You need to put the external domain in to recipient policy. Recipient policy is what tells Exchange what domain names it is responsible for and is also responsible for the initial email address that all users get.

Once you have done that, simply configure Outlook to use the Exchange and send some emails to external addresses.


Author Comment

ID: 16817817

i think i messed something up. i logged in (remotely, rdp) to the exchange box. loaded system manger and added @ourcompany.com to the default policy under smtp and set to primary and uncheck our AD domain. Save all that. Applied policy now then update now on both recipient update server (both). went to AD brought up my user account and under the email addresses there is now nothing listed.

i tried to step backwards through what i did and it still doesn't work. the AD domain is missing now and i can't get anything to show up.

automatically update email addresses based on default policy is checked.

any thought?


LVL 104

Expert Comment

ID: 16818340
You shouldn't have disabled your active directory domain.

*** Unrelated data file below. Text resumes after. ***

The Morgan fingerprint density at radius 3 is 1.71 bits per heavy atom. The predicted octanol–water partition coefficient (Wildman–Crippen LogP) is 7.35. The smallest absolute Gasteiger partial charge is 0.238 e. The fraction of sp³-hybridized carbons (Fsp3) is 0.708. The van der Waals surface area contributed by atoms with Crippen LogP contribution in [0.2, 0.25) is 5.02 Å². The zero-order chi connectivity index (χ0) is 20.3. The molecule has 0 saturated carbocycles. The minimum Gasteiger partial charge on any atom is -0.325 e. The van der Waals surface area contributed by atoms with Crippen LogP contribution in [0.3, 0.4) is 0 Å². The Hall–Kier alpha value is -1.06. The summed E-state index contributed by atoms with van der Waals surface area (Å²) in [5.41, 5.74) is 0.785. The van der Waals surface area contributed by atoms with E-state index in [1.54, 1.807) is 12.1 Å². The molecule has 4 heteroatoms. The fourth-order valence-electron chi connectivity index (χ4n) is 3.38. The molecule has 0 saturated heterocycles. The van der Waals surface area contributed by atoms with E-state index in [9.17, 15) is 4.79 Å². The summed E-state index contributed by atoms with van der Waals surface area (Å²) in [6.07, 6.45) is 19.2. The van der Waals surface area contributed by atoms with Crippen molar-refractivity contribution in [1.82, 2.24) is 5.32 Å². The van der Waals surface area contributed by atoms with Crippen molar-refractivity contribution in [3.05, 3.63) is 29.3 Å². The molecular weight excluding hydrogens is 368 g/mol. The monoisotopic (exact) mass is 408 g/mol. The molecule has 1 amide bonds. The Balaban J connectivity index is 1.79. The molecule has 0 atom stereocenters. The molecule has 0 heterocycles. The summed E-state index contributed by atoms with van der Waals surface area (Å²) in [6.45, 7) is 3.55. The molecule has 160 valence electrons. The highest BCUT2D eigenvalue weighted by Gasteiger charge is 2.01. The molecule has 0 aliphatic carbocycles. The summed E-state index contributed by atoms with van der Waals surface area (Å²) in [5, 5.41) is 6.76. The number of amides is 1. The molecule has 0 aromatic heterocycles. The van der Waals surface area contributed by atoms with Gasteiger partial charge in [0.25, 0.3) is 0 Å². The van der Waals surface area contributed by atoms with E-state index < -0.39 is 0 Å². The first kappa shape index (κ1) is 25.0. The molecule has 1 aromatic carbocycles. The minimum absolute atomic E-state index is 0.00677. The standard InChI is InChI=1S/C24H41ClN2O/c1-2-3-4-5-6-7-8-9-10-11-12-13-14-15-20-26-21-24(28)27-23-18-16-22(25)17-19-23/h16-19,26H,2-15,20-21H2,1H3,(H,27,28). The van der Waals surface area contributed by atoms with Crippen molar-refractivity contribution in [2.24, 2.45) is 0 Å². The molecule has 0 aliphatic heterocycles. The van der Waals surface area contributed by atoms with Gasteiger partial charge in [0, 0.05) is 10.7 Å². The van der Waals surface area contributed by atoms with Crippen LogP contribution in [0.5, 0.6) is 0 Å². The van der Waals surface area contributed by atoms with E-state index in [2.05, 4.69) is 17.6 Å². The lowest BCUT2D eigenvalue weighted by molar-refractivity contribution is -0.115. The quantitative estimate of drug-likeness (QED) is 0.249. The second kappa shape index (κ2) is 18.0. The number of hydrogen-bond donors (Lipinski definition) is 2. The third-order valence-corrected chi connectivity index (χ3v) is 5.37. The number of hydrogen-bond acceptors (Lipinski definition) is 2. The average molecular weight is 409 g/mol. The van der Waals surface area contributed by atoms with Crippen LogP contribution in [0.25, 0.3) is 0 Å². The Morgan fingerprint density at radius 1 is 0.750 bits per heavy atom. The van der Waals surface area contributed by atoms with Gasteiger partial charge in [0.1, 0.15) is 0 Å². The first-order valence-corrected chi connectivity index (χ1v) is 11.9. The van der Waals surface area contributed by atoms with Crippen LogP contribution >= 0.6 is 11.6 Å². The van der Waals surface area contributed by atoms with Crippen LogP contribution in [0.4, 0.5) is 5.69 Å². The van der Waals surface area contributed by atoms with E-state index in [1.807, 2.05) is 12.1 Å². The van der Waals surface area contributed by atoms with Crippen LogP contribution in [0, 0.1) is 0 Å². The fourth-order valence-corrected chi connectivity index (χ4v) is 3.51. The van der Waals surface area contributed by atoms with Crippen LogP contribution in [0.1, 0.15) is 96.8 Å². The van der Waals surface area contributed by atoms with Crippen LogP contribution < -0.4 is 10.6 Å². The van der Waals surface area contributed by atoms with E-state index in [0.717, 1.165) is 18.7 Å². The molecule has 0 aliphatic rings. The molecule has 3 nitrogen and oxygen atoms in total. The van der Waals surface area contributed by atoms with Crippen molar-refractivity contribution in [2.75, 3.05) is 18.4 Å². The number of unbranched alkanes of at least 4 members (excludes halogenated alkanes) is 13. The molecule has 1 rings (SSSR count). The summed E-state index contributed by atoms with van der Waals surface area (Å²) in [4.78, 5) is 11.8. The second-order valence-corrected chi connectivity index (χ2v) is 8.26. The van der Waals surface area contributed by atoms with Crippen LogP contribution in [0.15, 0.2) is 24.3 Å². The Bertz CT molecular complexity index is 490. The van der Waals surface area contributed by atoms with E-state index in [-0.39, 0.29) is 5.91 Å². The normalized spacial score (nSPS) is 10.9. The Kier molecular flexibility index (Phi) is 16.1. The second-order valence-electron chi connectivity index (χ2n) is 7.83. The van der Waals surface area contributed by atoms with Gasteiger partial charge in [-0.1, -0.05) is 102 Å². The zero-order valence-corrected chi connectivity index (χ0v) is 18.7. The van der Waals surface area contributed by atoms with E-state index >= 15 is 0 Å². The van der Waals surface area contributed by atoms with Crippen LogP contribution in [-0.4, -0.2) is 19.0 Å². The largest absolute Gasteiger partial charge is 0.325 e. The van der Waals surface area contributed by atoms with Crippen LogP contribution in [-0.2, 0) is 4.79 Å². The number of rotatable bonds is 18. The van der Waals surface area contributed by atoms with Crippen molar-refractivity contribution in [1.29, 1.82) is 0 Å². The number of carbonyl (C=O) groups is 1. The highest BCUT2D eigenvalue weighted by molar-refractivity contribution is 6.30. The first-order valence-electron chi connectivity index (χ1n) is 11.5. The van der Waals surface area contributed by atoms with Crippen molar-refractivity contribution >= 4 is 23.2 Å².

That is used by Exchange to manage internal email. Re-enable it, but make sure that the external domain is the default. You will then have to wait for Exchange to process that change.


Author Comment

ID: 16833687

ok, i enabled the AD domain name and our actual web domain name. i didn't know that you had to wait a little bit for it to propagate. everything seems to be in place now.

i cannot change the MX until this friday. my plan is friday after everyone leaves for the weekend, i was going to log in to each machine and export all of the users .pst files and save them to the exchange server desktop. then remove their old version of Outlook and install the new Outlook 2003.

i am not sure how to precede after that. i know i will need to somehow import all the .pst files into exchange server (which i am not sure how to do) and then configure the users Outlook 2003 to communicate with the Exchange Server (which i am not sure how to do). then, update the MX record to point to our Exchange Server. i'm assuming it will take 24-48 hours propagate the MX record. is that all i need to do?

also, is there a way to test the exchange server right now to see if mail is working. maybe outgoing mail, i figure incoming won't work until MX is propagated.


LVL 104

Accepted Solution

Sembee earned 2000 total points
ID: 16837377
Importing the messages in to Exchange is very easy using a tool called exmerge. Get the latest version from Microsoft's web site. You will need to name the PST file the same name as their mailbox on Exchange. So if you have a mailbox called john.smtih, then the exported PST file for John Smith should be called john.smith.pst.

Remember that there is a 2gb limit on PST files.

For Outlook deployment, you should look at the Office Resource Kit web site. Microsoft have tools and resources which will allow you to deploy Outlook already configured, so that the users don't need to configure anything.